While the Brewers’ centerfield job remains wide open, manager Craig Counsell recently provided some clarity at the corners of the field. While there was little question that Chris Carter would start at 1B, there was some question about potential outfield moves (between Domingo Santana and Ryan Braun) and the 3B spot.
Counsell noted that veteran Aaron Hill will have the inside shot at starting 3B, and the manager also moved Braun to LF (so Santana starts in RF). With this set of moves, the Brewers’ batting order becomes much clearer, even with the wide open centerfield job. In fact, it is really the only open spot for the roster, save for perhaps the last spots of the bullpen (but even that race is clearer, now that LHP Sean Nolin is in the picture).
One way to frame the centerfield race is to construct a batting order with the positions. Given the set bats at the moment, as well as the profiles for the CF candidates, it is quite likely that the front office could seek their lead-off bat from the CF race:
|CF||???||OBP / speed / defense|
|SS||Jonathan Villar||Moderate contact-discipline / power / speed profile / “true” SS|
|C||Jonathan Lucroy||contact-discipline / gap power profile / will defensive decline continue?|
|LF||Ryan Braun||contact-power profile / best defensive position is LF|
|RF||Domingo Santana||extreme-discipline / power potential / “true” defensive RF potential|
|1B||Chris Carter||extreme-discipline / power profile / “true” bat-first 1B|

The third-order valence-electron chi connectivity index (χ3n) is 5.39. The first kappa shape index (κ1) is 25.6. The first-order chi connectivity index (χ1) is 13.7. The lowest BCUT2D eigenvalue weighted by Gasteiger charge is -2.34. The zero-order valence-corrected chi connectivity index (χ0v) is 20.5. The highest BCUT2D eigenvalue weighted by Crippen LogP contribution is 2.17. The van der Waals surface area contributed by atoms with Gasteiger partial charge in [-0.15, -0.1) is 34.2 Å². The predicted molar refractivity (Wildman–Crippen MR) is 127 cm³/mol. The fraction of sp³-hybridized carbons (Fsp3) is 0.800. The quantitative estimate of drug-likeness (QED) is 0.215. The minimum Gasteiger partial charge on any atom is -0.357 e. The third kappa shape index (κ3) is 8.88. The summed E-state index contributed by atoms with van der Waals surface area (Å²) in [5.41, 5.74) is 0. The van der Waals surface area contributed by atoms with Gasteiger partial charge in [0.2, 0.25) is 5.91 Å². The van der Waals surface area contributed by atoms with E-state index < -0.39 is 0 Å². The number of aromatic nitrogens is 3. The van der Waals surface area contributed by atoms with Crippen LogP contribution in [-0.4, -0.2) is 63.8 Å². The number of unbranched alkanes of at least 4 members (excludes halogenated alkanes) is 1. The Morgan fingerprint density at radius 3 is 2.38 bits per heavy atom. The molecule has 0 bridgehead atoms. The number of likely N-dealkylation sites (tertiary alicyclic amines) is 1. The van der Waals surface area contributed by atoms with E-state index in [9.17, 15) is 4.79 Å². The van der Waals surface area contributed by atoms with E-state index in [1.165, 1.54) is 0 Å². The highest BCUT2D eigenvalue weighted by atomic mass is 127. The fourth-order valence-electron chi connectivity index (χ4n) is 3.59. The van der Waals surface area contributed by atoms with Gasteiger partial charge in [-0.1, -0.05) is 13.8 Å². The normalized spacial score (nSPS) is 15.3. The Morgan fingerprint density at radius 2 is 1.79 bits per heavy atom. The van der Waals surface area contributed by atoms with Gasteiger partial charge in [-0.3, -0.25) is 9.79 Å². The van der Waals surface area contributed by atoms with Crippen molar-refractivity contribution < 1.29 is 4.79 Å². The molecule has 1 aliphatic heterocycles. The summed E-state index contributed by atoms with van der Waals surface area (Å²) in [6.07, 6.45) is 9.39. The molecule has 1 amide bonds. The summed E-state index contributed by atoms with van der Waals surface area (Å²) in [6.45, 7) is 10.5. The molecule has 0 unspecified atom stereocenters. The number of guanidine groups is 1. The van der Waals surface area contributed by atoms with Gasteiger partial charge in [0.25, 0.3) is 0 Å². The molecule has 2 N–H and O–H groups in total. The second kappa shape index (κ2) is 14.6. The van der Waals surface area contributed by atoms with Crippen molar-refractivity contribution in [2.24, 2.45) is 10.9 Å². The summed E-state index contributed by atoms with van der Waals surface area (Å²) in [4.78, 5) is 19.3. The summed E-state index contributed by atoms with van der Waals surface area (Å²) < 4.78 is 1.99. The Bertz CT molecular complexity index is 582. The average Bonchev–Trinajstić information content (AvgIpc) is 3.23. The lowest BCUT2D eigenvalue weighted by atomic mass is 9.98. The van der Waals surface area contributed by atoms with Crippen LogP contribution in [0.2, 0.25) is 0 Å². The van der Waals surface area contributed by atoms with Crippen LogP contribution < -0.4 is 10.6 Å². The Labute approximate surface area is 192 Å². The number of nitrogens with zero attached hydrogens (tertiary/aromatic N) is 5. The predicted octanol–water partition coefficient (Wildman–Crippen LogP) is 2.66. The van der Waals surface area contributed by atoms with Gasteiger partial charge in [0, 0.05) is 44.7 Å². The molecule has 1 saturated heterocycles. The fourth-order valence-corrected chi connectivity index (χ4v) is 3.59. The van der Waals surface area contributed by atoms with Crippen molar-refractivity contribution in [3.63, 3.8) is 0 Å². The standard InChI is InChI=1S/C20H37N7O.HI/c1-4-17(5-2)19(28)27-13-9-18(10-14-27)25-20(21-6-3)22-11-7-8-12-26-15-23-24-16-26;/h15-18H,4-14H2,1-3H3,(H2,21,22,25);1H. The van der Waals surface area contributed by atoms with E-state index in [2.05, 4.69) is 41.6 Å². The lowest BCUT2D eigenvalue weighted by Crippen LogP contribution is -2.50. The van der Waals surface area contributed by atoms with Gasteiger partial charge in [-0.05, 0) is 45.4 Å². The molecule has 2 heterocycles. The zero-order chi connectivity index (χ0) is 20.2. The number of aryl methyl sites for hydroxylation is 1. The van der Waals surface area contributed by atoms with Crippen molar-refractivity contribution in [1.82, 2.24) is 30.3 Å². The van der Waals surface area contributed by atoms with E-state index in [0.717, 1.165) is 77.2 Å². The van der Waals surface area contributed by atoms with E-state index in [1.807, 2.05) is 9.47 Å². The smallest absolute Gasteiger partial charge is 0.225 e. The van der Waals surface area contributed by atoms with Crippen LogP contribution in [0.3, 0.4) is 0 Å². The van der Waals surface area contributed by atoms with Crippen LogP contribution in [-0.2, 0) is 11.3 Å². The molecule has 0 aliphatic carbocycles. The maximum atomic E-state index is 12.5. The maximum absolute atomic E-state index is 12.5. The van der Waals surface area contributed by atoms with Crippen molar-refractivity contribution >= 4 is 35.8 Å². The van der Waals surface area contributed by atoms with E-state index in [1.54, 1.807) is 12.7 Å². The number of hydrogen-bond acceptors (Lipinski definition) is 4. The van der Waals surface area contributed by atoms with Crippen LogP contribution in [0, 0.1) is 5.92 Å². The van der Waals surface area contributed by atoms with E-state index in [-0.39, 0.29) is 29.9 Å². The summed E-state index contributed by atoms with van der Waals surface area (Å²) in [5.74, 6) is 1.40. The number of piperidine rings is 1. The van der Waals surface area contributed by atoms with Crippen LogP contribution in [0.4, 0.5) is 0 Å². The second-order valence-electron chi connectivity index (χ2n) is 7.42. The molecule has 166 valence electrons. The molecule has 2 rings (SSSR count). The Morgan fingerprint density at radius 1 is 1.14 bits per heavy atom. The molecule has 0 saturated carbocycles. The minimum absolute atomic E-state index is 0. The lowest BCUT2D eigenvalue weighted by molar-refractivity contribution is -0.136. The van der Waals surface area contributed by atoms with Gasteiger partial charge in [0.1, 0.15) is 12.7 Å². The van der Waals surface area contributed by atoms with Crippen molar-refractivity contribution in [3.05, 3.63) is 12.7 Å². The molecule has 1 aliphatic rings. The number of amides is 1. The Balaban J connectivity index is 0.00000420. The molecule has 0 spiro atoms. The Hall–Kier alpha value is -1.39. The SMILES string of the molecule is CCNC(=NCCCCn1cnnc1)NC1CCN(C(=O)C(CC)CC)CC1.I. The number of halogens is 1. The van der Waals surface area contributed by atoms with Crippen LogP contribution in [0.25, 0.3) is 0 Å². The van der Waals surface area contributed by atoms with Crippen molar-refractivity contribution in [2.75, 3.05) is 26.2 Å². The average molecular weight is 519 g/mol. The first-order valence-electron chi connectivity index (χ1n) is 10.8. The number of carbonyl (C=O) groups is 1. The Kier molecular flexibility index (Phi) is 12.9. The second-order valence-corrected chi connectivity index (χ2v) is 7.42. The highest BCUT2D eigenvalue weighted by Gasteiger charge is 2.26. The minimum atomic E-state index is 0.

|2B||Scooter Gennett / Colin Walsh||contact-discipline traits enhanced in platoon|
|3B||Aaron Hill||move away from 2B makes recovering offensive potential more crucial|
Despite their major scouting differences, from Michael Reed to Eric Young, Jr. to Keon Broxton and even Rymer Liriano, the players involved in the CF race could thrive leading off the Brewers order. These players could largely enhance the roster with speed profiles (even moderate speed) not widely present elsewhere in the order. Given that Counsell and GM David Stearns are looking to win games with improved defense, one might look to the defensive traits to whittle down contenders for the role (in this case, for example, will a loud-tools defensive whiz like Broxton win out over Liriano? Or will the Brewers sacrifice defense with someone like Ramon Flores or Liriano, in order to save their roster spot?).
By contrast, given that Reed and Broxton have options, the easiest solution is to stack Liriano, Flores, and Nieuwenhuis in the outfield. Each of those players could play across the outfield in a pinch, and each could play CF (although Nieuwenhuis would probably be the strongest “true” centerfield candidate among this group). An outfield of Braun-Nieuwenhuis-Santana-Liriano-Flores would likely give Milwaukee a chance to keep the optionless players as long as possible, even if the lack of starting space for those players is less than ideal.